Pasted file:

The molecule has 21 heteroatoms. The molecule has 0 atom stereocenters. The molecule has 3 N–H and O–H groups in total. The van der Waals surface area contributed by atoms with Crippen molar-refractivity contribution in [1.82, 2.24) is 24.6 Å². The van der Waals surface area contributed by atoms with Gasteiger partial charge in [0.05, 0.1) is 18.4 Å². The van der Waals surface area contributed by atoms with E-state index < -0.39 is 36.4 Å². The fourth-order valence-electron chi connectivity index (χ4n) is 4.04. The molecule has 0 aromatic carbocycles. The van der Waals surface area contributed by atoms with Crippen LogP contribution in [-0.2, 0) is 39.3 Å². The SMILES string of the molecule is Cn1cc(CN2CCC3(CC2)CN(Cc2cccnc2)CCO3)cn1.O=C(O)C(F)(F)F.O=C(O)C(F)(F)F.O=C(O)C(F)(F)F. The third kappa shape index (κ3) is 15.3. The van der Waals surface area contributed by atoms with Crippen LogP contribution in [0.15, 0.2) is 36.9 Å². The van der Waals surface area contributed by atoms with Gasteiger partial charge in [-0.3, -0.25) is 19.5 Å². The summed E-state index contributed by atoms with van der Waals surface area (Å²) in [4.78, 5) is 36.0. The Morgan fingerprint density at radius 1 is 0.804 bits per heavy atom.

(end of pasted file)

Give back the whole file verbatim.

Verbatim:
The molecule has 21 heteroatoms. The molecule has 0 atom stereocenters. The molecule has 3 N–H and O–H groups in total. The van der Waals surface area contributed by atoms with Crippen molar-refractivity contribution in [1.82, 2.24) is 24.6 Å². The van der Waals surface area contributed by atoms with Gasteiger partial charge in [0.05, 0.1) is 18.4 Å². The van der Waals surface area contributed by atoms with E-state index < -0.39 is 36.4 Å². The fourth-order valence-electron chi connectivity index (χ4n) is 4.04. The molecule has 0 aromatic carbocycles. The van der Waals surface area contributed by atoms with Crippen LogP contribution in [-0.2, 0) is 39.3 Å². The SMILES string of the molecule is Cn1cc(CN2CCC3(CC2)CN(Cc2cccnc2)CCO3)cn1.O=C(O)C(F)(F)F.O=C(O)C(F)(F)F.O=C(O)C(F)(F)F. The third kappa shape index (κ3) is 15.3. The van der Waals surface area contributed by atoms with Crippen LogP contribution in [0.15, 0.2) is 36.9 Å². The van der Waals surface area contributed by atoms with Gasteiger partial charge in [-0.3, -0.25) is 19.5 Å². The summed E-state index contributed by atoms with van der Waals surface area (Å²) in [4.78, 5) is 36.0. The Morgan fingerprint density at radius 1 is 0.804 bits per heavy atom.